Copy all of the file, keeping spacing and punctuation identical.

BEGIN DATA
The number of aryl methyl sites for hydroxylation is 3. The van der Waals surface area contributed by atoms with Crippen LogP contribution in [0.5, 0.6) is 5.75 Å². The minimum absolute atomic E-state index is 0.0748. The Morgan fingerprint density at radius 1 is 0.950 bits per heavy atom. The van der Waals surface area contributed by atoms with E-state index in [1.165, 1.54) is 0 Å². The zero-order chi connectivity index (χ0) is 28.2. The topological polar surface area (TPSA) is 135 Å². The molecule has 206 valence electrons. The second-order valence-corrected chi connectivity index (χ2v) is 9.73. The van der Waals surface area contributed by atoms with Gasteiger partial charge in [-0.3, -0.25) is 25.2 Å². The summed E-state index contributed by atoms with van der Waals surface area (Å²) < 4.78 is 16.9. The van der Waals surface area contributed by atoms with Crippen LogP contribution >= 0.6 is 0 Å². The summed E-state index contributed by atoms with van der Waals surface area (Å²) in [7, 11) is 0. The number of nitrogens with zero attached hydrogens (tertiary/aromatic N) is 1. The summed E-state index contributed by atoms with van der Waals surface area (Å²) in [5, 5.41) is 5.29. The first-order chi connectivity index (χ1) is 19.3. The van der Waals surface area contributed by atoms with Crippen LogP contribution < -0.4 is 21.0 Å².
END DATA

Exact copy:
The number of aryl methyl sites for hydroxylation is 3. The van der Waals surface area contributed by atoms with Crippen LogP contribution in [0.5, 0.6) is 5.75 Å². The minimum absolute atomic E-state index is 0.0748. The Morgan fingerprint density at radius 1 is 0.950 bits per heavy atom. The van der Waals surface area contributed by atoms with E-state index in [1.165, 1.54) is 0 Å². The zero-order chi connectivity index (χ0) is 28.2. The topological polar surface area (TPSA) is 135 Å². The molecule has 206 valence electrons. The second-order valence-corrected chi connectivity index (χ2v) is 9.73. The van der Waals surface area contributed by atoms with Gasteiger partial charge in [-0.3, -0.25) is 25.2 Å². The summed E-state index contributed by atoms with van der Waals surface area (Å²) < 4.78 is 16.9. The van der Waals surface area contributed by atoms with Crippen LogP contribution >= 0.6 is 0 Å². The summed E-state index contributed by atoms with van der Waals surface area (Å²) in [7, 11) is 0. The number of nitrogens with zero attached hydrogens (tertiary/aromatic N) is 1. The summed E-state index contributed by atoms with van der Waals surface area (Å²) in [5, 5.41) is 5.29. The first-order chi connectivity index (χ1) is 19.3. The van der Waals surface area contributed by atoms with Crippen LogP contribution < -0.4 is 21.0 Å².